There’s a macabre, ironic poetry to how each villain meets his end that gives Feeney, whose impassive features behind his wiry beard resemble the etchings on a tombstone grown over with lichen, a much-needed twist of dark wit. It’s never particularly grisly, with Daly often opting to depict the aftermath of brutality rather than the act itself, but there are decapitations, strangulations and a drowning-in-grain en route to the Boss Level that is Lord Kilmichael, played with brilliant hatefulness by Jim Broadbent, who looks like a Hogarth portrait, if Hogarth had ever painted the Penguin.
Feeney is pursued by a motley posse of four led by Captain Pope (Freddie Fox), an eminently punchable young zealot in his ridiculous regimental red and gold, as blonde and peach-cheeked as a serving of cobbler with custard. The callow Private Hobson (Barry Keoghan, again bringing his weird, wired energy to a small role and transforming it) serves as his orderly and Stephen Rea’s ambivalent, pragmatic Conneely sells the party his services as translator and guide.
But it’s Hugo Weaving’s embittered, exhausted Hannah who is the reluctant lynchpin: after serving alongside Feeney as a ranger in Afghanistan, his undistinguished subsequent career as a policeman has seen him sentenced to death for killing a suspect in custody — a fate he can only avoid if he brings Feeney in. Weaving is superb, delivering his lines in a rumble that he dredges up from deep inside and when he and Frecheville’s Feeney finally do come face to face, or rather whiskers to beard, the hard-bitten exchanges are almost as eloquent as the silences, which are stretched so taut they twang.
At times the action is a little too dressed-to-camera, as bony, barefoot evictees, wrapped in tattered shawls that already look like shrouds, mill around roadsides staring hollowly at passersby. And a few of the matte-painting-style backgrounds look a little unconvincing — though that may be because we’re unused to seeing the Irish countryside dotted with so many dwellings, because of the very decimation of the rural population that happened during this period.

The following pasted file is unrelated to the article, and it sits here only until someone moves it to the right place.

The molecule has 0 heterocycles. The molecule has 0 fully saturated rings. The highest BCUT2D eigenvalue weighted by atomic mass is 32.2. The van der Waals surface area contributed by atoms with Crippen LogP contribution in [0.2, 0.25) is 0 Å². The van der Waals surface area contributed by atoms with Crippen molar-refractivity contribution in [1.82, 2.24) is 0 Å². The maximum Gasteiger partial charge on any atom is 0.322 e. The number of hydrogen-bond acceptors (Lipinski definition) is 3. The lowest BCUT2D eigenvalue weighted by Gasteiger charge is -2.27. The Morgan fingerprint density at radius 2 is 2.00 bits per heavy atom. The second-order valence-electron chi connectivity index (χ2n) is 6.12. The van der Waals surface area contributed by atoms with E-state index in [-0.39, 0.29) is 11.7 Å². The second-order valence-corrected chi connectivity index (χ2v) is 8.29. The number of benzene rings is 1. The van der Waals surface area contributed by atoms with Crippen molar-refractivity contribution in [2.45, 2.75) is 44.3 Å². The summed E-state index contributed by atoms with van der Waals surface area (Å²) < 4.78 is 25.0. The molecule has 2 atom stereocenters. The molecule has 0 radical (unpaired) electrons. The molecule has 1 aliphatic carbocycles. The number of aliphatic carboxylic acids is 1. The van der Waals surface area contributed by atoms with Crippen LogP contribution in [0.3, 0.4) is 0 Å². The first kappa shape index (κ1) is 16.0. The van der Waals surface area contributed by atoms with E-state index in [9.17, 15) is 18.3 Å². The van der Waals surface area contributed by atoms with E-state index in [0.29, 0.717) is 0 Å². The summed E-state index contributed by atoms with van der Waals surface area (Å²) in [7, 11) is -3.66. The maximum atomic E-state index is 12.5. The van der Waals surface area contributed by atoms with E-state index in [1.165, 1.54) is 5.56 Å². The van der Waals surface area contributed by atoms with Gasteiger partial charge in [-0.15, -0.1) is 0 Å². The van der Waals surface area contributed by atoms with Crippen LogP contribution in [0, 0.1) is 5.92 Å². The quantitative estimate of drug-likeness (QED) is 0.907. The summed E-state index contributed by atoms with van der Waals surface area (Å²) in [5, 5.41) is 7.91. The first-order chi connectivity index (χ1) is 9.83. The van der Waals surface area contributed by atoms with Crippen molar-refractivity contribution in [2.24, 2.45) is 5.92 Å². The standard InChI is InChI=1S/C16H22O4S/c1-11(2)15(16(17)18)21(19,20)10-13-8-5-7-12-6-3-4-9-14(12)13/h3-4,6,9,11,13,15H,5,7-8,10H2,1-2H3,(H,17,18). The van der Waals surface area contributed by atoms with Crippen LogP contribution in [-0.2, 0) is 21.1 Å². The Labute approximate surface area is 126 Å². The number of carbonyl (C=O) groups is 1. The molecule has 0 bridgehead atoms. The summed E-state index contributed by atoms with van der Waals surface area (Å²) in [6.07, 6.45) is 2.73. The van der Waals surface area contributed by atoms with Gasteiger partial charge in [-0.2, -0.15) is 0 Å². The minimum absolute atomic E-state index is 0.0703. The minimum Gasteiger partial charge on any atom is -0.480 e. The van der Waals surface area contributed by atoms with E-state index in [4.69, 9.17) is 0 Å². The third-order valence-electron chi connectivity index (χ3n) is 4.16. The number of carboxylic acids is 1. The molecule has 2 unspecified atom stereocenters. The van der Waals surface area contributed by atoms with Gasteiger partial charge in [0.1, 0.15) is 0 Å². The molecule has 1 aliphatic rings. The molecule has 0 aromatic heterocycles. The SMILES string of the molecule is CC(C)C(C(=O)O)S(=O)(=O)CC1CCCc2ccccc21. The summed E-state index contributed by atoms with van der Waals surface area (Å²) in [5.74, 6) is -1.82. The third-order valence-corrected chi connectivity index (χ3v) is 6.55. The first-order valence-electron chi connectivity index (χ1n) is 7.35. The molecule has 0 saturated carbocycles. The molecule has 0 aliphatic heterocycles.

But in every other way, Daly’s characterful, slow-burn tale is a well-crafted experiment in grafting genre onto disregarded history. And it’s needed, because mass starvation has never really been the stuff of epic cinema, especially when there were no “Braveheart”-style battles for freedom here, just a million souls slowly wasting, wastefully away.
Repeating, with a chortle, a refrain that would subsequently make it into Joyce’s “Ulysses,” Lord Kilmichael looks forward to the day when “a Celtic Irishman in Ireland will be as rare a sight as a Red Indian in Manhattan.” That genocidal vision never came to pass, and in its modest way, the understated, spartan “Black 47” makes it feel even more gratifyingly remote, by quickening the Celtic blood you perhaps didn’t even know was flowing through your veins.